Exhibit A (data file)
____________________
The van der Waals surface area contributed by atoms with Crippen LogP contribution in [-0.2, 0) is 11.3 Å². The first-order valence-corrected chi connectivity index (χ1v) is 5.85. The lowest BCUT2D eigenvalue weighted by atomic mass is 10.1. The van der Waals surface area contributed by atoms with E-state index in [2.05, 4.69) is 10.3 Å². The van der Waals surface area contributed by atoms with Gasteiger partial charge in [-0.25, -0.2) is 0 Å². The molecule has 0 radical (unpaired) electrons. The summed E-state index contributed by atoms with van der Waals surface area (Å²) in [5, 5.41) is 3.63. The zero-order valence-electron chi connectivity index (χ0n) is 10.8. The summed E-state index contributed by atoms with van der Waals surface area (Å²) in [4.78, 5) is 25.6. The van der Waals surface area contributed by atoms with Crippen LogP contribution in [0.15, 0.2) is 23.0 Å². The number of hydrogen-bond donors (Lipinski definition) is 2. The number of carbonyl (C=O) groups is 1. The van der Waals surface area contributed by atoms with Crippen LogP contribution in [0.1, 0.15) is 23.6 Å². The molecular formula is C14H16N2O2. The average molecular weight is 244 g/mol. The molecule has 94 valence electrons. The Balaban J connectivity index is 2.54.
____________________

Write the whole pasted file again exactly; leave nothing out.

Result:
The van der Waals surface area contributed by atoms with Crippen LogP contribution in [-0.2, 0) is 11.3 Å². The first-order valence-corrected chi connectivity index (χ1v) is 5.85. The lowest BCUT2D eigenvalue weighted by atomic mass is 10.1. The van der Waals surface area contributed by atoms with E-state index in [2.05, 4.69) is 10.3 Å². The van der Waals surface area contributed by atoms with Gasteiger partial charge in [-0.25, -0.2) is 0 Å². The molecule has 0 radical (unpaired) electrons. The summed E-state index contributed by atoms with van der Waals surface area (Å²) in [5, 5.41) is 3.63. The zero-order valence-electron chi connectivity index (χ0n) is 10.8. The summed E-state index contributed by atoms with van der Waals surface area (Å²) in [4.78, 5) is 25.6. The van der Waals surface area contributed by atoms with Crippen LogP contribution in [0.15, 0.2) is 23.0 Å². The number of hydrogen-bond donors (Lipinski definition) is 2. The number of carbonyl (C=O) groups is 1. The van der Waals surface area contributed by atoms with Crippen LogP contribution in [0.1, 0.15) is 23.6 Å². The molecular formula is C14H16N2O2. The average molecular weight is 244 g/mol. The molecule has 94 valence electrons. The Balaban J connectivity index is 2.54.